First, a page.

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Outrage as government pulls the plug on grant for hybrid cars

Motors | Published:

Motoring organisations condemn subsidy changes that will come into play in under a month, making people pay more for eco-friendly vehicles

Goodwood Festival of Speed

The government is abolishing its plug-in car grant for hybrids – pushing up the price of vehicles for consumers and angering motoring organisations.

From November 9, buyers of plug-in hybrids will no longer receive any subsidy towards the price of a new hybrid car. The incentive, introduced in 2011, was £2,500.

Buyers of fully electric cars or those that can travel 70 miles on electric power alone will still qualify for the plug-in car grant (PICG), although this has been reduced to £3,500 from £4,500.

The Department for Transport claims the changes “reflect the ongoing success of the PICG in increasing uptake of electric vehicles.”

The incentives aimed to encourage more people to switch from conventionally powered vehicles to electric and plug-in hybrid cars.

However, the move has been met with criticism by many motoring groups.

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RAC head of roads policy Nicholas Lyes said: “The reduction of the plug-in car grant is a major blow to anyone hoping to go green with their next vehicle choice and makes little sense when we need to focus our efforts on lowering emissions from vehicles.”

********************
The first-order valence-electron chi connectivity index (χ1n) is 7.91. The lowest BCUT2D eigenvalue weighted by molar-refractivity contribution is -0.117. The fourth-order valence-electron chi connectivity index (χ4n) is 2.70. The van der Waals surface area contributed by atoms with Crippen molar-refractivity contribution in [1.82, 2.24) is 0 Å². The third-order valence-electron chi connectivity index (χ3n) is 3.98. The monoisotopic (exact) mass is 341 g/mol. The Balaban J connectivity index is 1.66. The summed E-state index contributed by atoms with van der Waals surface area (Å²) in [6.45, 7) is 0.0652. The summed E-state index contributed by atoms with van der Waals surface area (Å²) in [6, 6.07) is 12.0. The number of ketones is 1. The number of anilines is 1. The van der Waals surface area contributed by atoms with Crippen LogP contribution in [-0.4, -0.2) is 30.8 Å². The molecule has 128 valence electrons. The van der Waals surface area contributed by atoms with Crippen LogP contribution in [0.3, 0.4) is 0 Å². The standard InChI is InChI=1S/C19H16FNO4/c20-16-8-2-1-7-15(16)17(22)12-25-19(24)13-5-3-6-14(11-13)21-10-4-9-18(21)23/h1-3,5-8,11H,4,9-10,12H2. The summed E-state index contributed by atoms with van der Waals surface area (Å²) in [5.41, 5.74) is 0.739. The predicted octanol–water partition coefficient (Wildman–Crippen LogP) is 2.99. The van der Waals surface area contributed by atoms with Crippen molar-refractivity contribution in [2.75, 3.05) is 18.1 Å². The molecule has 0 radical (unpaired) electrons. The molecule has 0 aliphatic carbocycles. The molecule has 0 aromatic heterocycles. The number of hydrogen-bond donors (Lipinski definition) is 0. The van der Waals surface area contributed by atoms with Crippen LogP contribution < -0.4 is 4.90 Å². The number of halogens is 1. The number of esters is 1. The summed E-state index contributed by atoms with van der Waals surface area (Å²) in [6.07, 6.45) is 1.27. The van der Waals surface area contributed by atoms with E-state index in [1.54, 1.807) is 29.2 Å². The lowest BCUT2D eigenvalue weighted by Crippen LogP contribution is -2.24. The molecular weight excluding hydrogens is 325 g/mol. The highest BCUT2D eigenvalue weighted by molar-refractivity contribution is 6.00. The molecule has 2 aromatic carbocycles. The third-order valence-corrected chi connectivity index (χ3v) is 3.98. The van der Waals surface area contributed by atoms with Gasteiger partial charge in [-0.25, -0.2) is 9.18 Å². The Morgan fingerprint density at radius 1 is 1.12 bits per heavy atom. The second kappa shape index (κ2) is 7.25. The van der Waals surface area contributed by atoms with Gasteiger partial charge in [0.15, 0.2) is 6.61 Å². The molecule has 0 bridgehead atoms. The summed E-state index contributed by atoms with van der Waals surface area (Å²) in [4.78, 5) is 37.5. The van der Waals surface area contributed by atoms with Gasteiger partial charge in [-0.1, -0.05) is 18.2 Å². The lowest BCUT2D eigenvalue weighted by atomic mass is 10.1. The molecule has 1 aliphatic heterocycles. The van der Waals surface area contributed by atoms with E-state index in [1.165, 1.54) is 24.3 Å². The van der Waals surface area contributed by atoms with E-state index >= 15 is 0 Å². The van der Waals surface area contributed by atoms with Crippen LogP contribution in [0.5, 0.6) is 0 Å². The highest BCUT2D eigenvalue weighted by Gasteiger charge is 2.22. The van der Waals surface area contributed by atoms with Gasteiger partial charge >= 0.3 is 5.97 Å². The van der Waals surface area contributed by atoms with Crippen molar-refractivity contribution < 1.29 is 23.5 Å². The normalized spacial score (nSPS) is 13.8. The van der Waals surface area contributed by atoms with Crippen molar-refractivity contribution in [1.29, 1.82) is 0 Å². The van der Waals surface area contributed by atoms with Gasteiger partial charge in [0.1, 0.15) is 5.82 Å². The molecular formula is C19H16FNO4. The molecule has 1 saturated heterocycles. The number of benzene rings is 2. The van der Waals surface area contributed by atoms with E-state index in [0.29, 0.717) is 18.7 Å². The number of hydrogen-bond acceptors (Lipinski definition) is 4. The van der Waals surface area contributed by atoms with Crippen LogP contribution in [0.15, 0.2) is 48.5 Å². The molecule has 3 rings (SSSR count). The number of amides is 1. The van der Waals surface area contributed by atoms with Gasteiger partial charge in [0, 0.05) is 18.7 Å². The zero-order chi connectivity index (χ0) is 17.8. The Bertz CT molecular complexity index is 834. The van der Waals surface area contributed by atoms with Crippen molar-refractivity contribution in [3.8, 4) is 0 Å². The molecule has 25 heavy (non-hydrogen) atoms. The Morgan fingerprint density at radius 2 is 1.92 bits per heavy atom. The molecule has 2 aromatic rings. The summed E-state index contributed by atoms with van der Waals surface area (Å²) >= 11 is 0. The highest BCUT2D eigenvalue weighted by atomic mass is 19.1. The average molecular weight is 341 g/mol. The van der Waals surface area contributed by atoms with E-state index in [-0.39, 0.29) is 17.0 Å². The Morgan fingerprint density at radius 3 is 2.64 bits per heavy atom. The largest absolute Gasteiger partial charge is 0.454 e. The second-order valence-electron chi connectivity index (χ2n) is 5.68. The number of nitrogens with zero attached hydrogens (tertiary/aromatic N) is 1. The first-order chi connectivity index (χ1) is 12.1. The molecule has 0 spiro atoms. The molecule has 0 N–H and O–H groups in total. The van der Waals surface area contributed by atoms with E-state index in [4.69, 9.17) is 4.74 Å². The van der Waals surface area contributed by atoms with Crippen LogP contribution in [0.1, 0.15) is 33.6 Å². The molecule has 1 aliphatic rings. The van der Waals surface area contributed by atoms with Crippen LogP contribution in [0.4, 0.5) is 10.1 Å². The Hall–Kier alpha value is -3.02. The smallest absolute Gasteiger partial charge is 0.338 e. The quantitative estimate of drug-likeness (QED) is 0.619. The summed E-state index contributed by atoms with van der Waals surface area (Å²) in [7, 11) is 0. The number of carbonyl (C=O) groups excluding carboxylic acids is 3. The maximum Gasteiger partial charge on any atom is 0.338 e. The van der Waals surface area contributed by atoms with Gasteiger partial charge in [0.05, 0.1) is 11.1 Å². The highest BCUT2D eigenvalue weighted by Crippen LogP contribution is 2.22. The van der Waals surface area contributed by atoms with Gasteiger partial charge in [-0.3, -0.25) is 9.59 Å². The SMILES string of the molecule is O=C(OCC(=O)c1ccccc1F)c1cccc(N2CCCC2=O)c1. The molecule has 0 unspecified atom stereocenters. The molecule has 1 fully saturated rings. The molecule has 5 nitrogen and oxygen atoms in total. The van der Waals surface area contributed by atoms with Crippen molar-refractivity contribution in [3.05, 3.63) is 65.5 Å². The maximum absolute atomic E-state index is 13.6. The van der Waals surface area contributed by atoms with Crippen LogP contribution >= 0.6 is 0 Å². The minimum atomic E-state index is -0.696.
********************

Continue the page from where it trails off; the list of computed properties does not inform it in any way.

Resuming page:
Meanwhile, Jack Cousens, head of road policy for the AA, said: “The government wants to end the sale of petrol and diesel cars, but scrapping grants for low-emission cars may well stall their progress.

“Rather than give consumers excuses to shy away from the greenest possible option, the government needs to provide reasons and incentives to convince drivers hybrid and electric cars are the way forward.

“At a time when air quality is of great concern, those who bought diesels in good faith, and with government encouragement, will feel they have been given the cold shoulder rather than a helping hand.”

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